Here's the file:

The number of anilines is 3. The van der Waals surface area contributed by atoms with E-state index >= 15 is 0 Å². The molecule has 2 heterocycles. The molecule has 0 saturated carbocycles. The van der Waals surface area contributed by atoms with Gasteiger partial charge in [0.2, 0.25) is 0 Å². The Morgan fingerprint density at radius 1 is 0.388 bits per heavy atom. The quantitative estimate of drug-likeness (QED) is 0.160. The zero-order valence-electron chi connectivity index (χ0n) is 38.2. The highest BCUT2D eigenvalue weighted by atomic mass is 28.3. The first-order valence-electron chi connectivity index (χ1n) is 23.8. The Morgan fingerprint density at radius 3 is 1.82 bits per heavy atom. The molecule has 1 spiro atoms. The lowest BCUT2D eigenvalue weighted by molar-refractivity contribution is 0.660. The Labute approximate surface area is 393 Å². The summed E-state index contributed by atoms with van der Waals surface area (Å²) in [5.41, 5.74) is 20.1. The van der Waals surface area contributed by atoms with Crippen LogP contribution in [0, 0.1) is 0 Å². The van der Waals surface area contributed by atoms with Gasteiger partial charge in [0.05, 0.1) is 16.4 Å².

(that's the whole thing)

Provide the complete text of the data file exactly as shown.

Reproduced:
The number of anilines is 3. The van der Waals surface area contributed by atoms with E-state index >= 15 is 0 Å². The molecule has 2 heterocycles. The molecule has 0 saturated carbocycles. The van der Waals surface area contributed by atoms with Gasteiger partial charge in [0.2, 0.25) is 0 Å². The Morgan fingerprint density at radius 1 is 0.388 bits per heavy atom. The quantitative estimate of drug-likeness (QED) is 0.160. The zero-order valence-electron chi connectivity index (χ0n) is 38.2. The highest BCUT2D eigenvalue weighted by atomic mass is 28.3. The first-order valence-electron chi connectivity index (χ1n) is 23.8. The Morgan fingerprint density at radius 3 is 1.82 bits per heavy atom. The molecule has 1 spiro atoms. The lowest BCUT2D eigenvalue weighted by molar-refractivity contribution is 0.660. The Labute approximate surface area is 393 Å². The summed E-state index contributed by atoms with van der Waals surface area (Å²) in [5.41, 5.74) is 20.1. The van der Waals surface area contributed by atoms with Crippen LogP contribution in [0, 0.1) is 0 Å². The van der Waals surface area contributed by atoms with Gasteiger partial charge in [0.05, 0.1) is 16.4 Å².